>What influence has Cardiff had on you as a band, or on your songs?

Tom: Well it's where we all met, but meeting lots of bands who all play such an exciting range of music has been lovely. I think quite importantly Cardiff is detached from any of the bigger cities that sometimes seem to breed generic, incestuous forms of music as a result of any real or illusory “scenes”... or something like that. But there are also bands like the Super Furries who we look up to massively, as they just continuously do their own thing and constantly offer a variety of styles.

>What impression do you think the This Town Ain’t Big Enough For The 22 Of Us compilation gives of the city’s musical culture?

Tom: It's a good advert for all the great and diverse bands that are making lovely music here. I don't think any of the bands on there sound the same or even similar, which is obviously a good thing.

>What’s next for Los Campesinos!?

Going to finish watching the England game, and then get some work done. We're demo-ing soon and bulding up to a single release and tour which is all very exciting. Lectures in the morning make sure we don't get carried away with such frivolities though...

Monday, February 05, 2007


Gindrinker’s debut release consists of five songs: ‘Bacon Pt 2’, about a man photographed in a compromising position with some ham; ‘God Of Darts’, about Jim Bowen and ‘Bullseye’; ‘Hey! Greengrocer’, about an errant purveyor of fruit and veg; ‘Reilly’, about a local pub for local people; and ‘Ian The Dog Murderer’, about an animal rights activist with unorthodox methods. Obviously, you need to own it. Ben Woolhead

Ben speaks with Gindrinker’s DC Gates (vox/trumpet) and Graf (guitars/beats)

>Who or what inspires you?

DC: I thought about being facetious here, but I don’t want to be a twat, so (in no particular order): William Burroughs, John Cooper Clarke, Big Black, Les Dawson, Flannery O’Connor, Whitehouse, The Fall, Godflesh, Black Sabbath, Suicide, Throbbing Gristle, Butthole Surfers … I could go on. Lots of stuff, basically.

Graf: Apathy and the aversion of. I am really pleased that we are seen as a “love ‘em or hate ‘em” type band. I would much rather people paid any kind of attention than being a middle-of-the-road plodding indie band that people forget in an instant.

>You're the sort of band that people relish describing. Who's come closest to capturing what Gindrinker are all about and how did they describe you?

DC: Probably the various descriptions given by Lesson Number One [Cardiff promoter]
e.g. “Improbable tales, dry Northern wit and messy post-punk tuneage”, “Gruesome closing-time cabaret”, “If Ballard and Bukowski were barmen, and couldn't play bass.” Etc. Although I still like “Like Pop Will Eat Itself, only shitter.” Still haven’t heard PWEI.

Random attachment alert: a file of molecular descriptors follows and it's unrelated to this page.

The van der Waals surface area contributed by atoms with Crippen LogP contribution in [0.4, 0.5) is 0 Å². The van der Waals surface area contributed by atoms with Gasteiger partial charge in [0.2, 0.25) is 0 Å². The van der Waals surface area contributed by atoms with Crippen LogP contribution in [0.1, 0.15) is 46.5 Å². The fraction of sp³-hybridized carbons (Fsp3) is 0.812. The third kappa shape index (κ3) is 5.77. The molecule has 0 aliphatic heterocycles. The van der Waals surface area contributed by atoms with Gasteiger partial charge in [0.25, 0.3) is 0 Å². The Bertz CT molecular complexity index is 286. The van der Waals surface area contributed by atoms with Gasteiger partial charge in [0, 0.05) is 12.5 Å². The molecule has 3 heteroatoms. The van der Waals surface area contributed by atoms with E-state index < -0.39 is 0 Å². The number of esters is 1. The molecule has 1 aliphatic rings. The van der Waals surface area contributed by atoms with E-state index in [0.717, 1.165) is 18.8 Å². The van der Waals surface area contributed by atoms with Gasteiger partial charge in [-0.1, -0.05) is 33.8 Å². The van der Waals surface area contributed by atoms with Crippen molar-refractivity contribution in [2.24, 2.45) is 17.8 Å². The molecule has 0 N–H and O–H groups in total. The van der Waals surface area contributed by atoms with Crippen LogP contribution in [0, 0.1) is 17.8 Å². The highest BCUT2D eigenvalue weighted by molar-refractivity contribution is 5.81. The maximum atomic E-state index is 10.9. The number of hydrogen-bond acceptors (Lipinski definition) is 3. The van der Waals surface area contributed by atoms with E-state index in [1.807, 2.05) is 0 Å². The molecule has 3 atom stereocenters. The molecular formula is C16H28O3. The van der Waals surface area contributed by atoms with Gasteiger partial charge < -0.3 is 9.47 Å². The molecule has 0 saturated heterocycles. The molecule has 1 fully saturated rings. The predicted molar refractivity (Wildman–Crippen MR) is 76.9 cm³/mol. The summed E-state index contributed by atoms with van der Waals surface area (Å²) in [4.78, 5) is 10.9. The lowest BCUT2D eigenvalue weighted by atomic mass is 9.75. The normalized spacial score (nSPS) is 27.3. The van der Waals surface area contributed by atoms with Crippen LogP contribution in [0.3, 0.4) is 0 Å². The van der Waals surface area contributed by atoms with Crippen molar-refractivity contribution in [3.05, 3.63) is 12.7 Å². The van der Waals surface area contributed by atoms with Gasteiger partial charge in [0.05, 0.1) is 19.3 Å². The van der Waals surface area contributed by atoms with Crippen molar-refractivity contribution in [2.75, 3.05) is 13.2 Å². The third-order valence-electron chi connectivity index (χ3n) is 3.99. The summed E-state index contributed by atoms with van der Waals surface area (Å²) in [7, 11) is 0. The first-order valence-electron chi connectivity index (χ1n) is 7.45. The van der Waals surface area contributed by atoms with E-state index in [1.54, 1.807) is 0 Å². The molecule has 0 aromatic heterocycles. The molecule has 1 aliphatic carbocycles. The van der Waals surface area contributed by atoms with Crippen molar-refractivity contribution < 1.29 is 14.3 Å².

>How would you describe yourselves?

DC: Personally, I’d say industrial garage rock, although I wouldn’t lump the band in with either camp. We keep being compared to The Fall, that’s a lazy comparison in my book.

>The sociopathic violence of your songs is tempered by humour, but there does seem to be real bile behind much of what you do. How much of your act is just that – an act?

DC: Well, it’s entirely an act. Nearly every song is from a viewpoint of a fictional character, either based on personal experience, or something I was thinking about. ‘Ian The Dog Murderer’ was based on several articles about the ALF and other groups, and one about urban dog owners. A lot of the music I listen to is heavy or weird, and the songs reflect this. I am a libertarian socialist, but a lot of our songs don’t necessarily reflect this viewpoint. ‘Tax Exiles’ is our only political song so far, and I endorse it – tax heavily those that can easily afford to be heavily taxed, and totally reclaim the wealth of those who refuse to pay and do so through offshore accounts. Meanness, wilful ignorance and narrow-mindedness irritate me greatly, just as much within music as in everyday life. People who talk loudly over quiet music that they have paid to see, just to say they were there, should have their legs broken.

Graf: I’m more sociophobic than sociopathic hence I tend to keep quiet and face the back a lot.

>Complete the following sentence: “Cardiff is...”

DC: “... both a shithole and a glittering palace of delights.”

Graf: “... interesting.”

>What influence has Cardiff had on you as a band, or your songs?

DC: Having worked in bars for five years has added to my gloomy and misanthropic lyrical output, and moving to a city meant that I got to encounter people who introduced me to different types of music. This has been a pleasure.

Graf: I’m really enjoying the current culture of support and collaboration in Cardiff. It can only be a good thing that people in bands go and see, support, promote and even play in other people’s bands. I hear stories of “The Great Cardiff Indie Wars of circa 2000” where (allegedly) due to a few egos getting out of control a lot of people got burnt. I really really really hope that doesn’t happen again. The current happenings have often been described as a community rather than a scene which I think is very apt.

>What impression do you think the This Town Ain't Big Enough For The 22 Of Us compilation gives of the city's musical culture?